The Francis W. Parker Charter Essential School and the Ten Common Principles have no doubt shaped me as a life-long learner and citizen in the world. So much so, in fact, that I have found it incredibly daunting to sit down and reflect. There are so many ways that my identity has been profoundly impacted by the six years I spent at Parker as a student and the three years I have served as a Trustee. Attempting to put it into words is to risk not doing it justice.
I think back fondly on my time as a student and I am grateful for many things: the opportunity to travel to Thailand with my peers, the feeling that my intelligence was in no way dependent on a test score, being able to eat lunch in the hallways, and running with Cross Country teammates who helped foster my love for the sport—just to name a few.
But what it really boils down to for me is the people. Parker has incredible teachers and staff: they are among the most intelligent, thoughtful, and selfless people on the planet. When Ted Sizer wrote that “…the tone of the school should explicitly and self-consciously stress values of unanxious expectation, of trust, and of decency (fairness, generosity, and tolerance),” he was onto something. I truly believe that it is this very culture that allows students and teachers at Parker to form bonds that transcend the classroom and graduation years.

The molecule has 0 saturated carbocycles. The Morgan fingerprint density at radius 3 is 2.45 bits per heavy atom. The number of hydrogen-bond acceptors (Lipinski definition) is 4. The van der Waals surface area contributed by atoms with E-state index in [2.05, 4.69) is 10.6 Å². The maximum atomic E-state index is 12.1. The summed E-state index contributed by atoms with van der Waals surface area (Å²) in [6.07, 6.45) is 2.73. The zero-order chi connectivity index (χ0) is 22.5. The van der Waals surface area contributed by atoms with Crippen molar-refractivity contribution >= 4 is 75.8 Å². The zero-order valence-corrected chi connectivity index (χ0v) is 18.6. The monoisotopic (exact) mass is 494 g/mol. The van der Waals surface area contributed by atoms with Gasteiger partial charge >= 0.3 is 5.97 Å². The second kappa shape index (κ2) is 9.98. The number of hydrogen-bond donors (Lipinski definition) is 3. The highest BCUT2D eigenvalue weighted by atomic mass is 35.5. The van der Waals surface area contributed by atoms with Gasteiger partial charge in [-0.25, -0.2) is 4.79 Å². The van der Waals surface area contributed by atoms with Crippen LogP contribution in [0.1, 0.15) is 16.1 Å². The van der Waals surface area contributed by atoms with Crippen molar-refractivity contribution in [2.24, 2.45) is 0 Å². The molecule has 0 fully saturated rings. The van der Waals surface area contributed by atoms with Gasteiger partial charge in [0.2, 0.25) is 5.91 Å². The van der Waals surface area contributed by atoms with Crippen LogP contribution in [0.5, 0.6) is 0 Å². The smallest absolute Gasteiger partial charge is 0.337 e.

The summer between seventh and eighth grade, I elected to read Tuesdays with Morrie as my summer reading book. There was one quote in particular that resonated with me, so I wrote it down on an index card:
Have you really had a teacher? One who saw you as a raw but precious thing, a jewel that, with wisdom, could be polished to a proud shine? If you are lucky enough to find your way to such teachers, you will always find your way back.
Now, nearly 10 years later, that very index card still hangs by my desk to remind me of Parker and the incredible teachers, mentors, and friends that I was lucky enough to find.
About the author
Kayla Reeves graduated from the Francis W. Parker Charter Essential School in Devens, Massachusetts in 2009. She currently serves on Parker’s Board of Trustees. She received her BA in Sociology and her Masters in Public Administration from Clark University. After spending a year working for a nonprofit, she now works at Fisher College in Boston in their Office of Career Services and as Adjunct Faculty.